What I Need. That is what middle school teachers and administrators are addressing for students during WIN Time, a regularly scheduled period giving students access to teachers and teachers access to students to work on areas they need some help in or are growing in.
Middle school principal Wade Van Vark led a presentation on the school’s use of WIN Time at the recent school board meeting.
“The reason we identified this as a need, as you all know we’re working on our PLC (Professional Learning Communities) process and there are four questions that drive the work of a PLC school: What do we want our students to know and be able to do; How will we know if each student has learned it; How will we respond when some students do not learn it; and How will we extend the learning for students who have demonstrated proficiency,” Van Vark said. “Our WIN Time addresses questions three and four in the process. It gives us a time to respond to those kids and to extend learning.”
While working through a book by the founders of PLC, Van Vark said they highlighted a quote that drives the WIN Time. “School must dedicate time to provide students who do not master the essential curriculum additional support without missing critical new core instruction. This support is tier two intervention and must be timely, targeted, flexible and fluid.”
When looking to integrate time into the daily schedule, Van Vark said they needed more than just 10 minutes set aside during regular class time. He said they want to help the kids but did not want to interrupt core instruction. Previously, the school had Mustang Time, a period at the end of the day that was often treated as an extra study hall but provided time to students to also meet with teachers.
“It wasn’t being utilized in the best possible way according to the PLC frame,” Van Vark said. “We tweaked it a little bit, took it from the end of the day and put it in the middle of our day and then instead of just assigning kids to a study hall roster they would stay in, we make that roster fluid.”
Using Infinite Campus, teachers are able to create two priority offerings and two non-priority offerings for students to work with teachers, whether the students need additional help in an area or are ready to take on advanced work above and beyond the regular curriculum.
“The teachers can go in and take students from their class rosters and selected them to attend their priority day or their non-priority request. That then shows up on the student’s schedule. We have a set minimum number of students that teachers are required to use in classrooms,” Van Vark said. “They are different for priority days versus non-priority days with priority days having a lower setting because it is going to be more of an individualized instruction, smaller groups so kids can get the help they need.”
As of Feb. 8, WIN Time has allowed more than 1,400 different opportunities for students to get instruction they wouldn’t have had otherwise. It is also not just basic instruction but a focused meeting in areas the teachers have identified their students having a problem learning.
Science teacher Michelle Vande Wall said she appreciates WIN Time because it is timely, offers small groups and she doesn’t have to use the entire classes time.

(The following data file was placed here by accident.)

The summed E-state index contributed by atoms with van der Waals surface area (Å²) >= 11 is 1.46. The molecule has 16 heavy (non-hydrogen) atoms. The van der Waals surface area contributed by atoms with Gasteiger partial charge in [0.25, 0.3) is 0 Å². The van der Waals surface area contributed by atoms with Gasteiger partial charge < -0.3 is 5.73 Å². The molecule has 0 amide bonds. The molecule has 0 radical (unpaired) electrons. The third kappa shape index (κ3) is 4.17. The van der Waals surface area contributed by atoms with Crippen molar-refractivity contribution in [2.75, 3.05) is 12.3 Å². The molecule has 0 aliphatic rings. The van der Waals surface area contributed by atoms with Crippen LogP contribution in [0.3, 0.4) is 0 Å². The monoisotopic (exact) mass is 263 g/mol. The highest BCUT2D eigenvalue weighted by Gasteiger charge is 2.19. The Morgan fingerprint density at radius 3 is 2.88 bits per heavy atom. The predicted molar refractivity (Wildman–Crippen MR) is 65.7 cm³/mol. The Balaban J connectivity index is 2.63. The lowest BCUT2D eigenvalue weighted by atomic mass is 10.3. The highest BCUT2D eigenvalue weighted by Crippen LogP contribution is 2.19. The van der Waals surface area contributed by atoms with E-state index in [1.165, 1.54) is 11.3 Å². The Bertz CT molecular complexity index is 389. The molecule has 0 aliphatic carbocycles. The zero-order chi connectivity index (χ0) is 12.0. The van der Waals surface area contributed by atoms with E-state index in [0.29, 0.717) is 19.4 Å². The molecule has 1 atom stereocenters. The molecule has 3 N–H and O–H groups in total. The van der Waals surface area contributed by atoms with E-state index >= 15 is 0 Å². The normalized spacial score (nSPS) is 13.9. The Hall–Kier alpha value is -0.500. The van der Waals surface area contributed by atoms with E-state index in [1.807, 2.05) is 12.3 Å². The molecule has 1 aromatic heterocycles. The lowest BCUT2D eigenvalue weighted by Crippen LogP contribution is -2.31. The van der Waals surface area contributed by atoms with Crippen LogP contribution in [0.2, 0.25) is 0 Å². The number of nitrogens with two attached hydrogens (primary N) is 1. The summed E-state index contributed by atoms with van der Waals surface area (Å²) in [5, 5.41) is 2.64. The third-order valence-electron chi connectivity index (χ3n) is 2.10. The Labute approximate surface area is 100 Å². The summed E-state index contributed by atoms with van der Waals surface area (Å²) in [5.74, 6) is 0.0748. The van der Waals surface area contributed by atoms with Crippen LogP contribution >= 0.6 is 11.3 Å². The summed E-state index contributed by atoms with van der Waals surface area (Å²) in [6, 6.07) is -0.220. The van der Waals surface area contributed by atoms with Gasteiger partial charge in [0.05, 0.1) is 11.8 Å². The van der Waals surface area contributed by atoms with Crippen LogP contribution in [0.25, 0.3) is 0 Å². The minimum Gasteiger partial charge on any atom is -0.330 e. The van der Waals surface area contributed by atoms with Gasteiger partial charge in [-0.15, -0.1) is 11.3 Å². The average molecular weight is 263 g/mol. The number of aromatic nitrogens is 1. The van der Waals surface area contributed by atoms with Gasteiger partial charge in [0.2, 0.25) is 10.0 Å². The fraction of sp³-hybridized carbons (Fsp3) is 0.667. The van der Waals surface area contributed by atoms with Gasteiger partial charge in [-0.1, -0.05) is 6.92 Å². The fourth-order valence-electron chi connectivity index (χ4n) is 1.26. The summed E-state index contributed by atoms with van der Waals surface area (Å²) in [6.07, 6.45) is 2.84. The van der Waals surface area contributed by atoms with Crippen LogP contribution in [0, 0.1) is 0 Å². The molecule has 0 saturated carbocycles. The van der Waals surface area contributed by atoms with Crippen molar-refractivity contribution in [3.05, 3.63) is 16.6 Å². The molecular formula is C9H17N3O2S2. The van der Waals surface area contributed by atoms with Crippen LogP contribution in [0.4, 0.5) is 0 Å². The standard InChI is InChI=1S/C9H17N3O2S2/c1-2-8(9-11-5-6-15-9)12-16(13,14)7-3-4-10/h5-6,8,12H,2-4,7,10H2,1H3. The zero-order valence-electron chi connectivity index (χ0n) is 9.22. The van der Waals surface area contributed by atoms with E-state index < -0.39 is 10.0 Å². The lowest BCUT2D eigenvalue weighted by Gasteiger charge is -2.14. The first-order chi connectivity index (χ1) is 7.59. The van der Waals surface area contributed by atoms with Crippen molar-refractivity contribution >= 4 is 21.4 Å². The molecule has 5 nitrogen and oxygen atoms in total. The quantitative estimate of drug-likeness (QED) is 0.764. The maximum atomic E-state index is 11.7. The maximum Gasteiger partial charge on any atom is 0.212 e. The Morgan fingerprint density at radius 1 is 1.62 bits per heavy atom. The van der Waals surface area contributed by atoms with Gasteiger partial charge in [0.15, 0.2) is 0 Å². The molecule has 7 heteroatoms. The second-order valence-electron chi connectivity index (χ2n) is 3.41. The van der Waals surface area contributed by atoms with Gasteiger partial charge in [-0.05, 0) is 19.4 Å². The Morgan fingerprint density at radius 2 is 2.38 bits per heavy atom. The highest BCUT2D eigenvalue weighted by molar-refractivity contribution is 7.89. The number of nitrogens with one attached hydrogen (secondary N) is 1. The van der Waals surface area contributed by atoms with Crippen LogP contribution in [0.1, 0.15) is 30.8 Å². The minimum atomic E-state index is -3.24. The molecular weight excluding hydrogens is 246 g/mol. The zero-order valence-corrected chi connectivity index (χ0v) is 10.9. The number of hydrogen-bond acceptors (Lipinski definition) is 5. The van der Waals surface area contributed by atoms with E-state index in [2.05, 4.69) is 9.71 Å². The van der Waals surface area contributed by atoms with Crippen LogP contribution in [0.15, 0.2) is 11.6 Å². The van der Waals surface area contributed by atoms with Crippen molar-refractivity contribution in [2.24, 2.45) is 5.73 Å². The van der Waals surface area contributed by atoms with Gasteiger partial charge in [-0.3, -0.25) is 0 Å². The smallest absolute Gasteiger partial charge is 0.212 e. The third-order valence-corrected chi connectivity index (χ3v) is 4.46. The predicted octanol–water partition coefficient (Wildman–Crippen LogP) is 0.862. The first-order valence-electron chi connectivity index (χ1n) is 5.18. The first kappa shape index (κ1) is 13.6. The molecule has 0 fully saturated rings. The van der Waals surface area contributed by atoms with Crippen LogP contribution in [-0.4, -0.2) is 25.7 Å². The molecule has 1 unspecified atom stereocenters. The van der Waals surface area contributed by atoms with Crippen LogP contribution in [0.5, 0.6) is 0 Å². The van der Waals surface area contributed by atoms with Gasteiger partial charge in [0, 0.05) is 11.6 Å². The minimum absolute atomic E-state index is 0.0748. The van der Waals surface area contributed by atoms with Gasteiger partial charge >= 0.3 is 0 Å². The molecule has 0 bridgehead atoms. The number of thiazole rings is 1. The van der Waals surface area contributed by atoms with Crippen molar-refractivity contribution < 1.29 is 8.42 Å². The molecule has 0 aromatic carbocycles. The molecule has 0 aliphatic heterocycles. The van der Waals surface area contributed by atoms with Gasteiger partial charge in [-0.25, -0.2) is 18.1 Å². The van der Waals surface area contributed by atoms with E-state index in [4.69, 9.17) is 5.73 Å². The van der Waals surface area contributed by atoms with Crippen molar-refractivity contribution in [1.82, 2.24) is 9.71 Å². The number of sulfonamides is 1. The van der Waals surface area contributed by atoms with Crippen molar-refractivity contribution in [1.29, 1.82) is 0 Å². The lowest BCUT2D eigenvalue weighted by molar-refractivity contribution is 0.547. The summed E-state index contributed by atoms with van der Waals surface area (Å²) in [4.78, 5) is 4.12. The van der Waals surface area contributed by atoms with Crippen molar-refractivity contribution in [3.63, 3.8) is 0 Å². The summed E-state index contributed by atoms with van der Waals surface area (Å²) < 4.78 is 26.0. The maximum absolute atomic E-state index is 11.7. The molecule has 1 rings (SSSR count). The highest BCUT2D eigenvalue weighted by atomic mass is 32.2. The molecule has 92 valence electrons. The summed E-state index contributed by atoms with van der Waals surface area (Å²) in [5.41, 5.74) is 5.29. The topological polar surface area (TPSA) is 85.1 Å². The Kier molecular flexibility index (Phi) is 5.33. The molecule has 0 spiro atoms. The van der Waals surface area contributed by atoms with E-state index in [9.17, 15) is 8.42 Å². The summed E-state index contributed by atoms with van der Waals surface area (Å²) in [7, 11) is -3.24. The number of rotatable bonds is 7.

“Based on the data on quizzes that we give, I am then able to pull kids who are showing that they need that reteach time,” Vande Wall said. I am working with a group of maybe 10 to 12 kids. It offers me the time to re-teach and then allows them to re-test or re-quiz, so I am using it in the way.”
She said she has also been able to help some of her lower readers by having them attend WIN Time to begin reading and highlight text for an upcoming topic.
“When we go to class the next day or two it kind of empowers them because they know what we are going to talk about and when they are working in small groups, they can be the one to give insight and information,” Vande Wall said.
During her non-priority time, Vande Wall said she is able to request larger groups of students for extending learning time. Often she is able to expand on topics they have covered in class or introduce new material for students.
“For example, when we were talking about body systems, during that non-priority WIN Time I talked about organ donation with the kids, which is something we probably haven’t talked a lot about,” Vande Wall said. “Knowing they are going to be getting driver’s licenses in the next few years … just educating and exposing them to the possibility and what it is all about.”
Math teacher Collin Harrison said WIN Time gives him the flexibility to be able to work with kids in the learning style that fit their needs.
“On priority days, I started implementing things through PLC process that we have been doing during the 90-minute late starts, as far as using data folders and finding kids who are really struggling,” Harrison said. “Those priority days have really helped because now instead of doing small groups during class time, now I can just request any kids that maybe didn’t do so hot on the CFA (Common Formative Assessment) that needs to be taught something, I have the built in time to be able to see them, in group of eight, nine, 12 kids, it gives a lot of leeway.”
Like most new endeavors, WIN Time is a work in progress and the staff is constantly talking about new ideas and better ways to serve the students. Even now, the staff is working toward having the capability to allow students to make requests to see teachers, instead of only the teachers making requests.
“This has been outstanding because the kids come to class, they feel more empowered, they actually understand the material better,” Harrison said.
Contact Jamee A. Pierson at 641-792-3121 ext. 6534 or firstname.lastname@example.org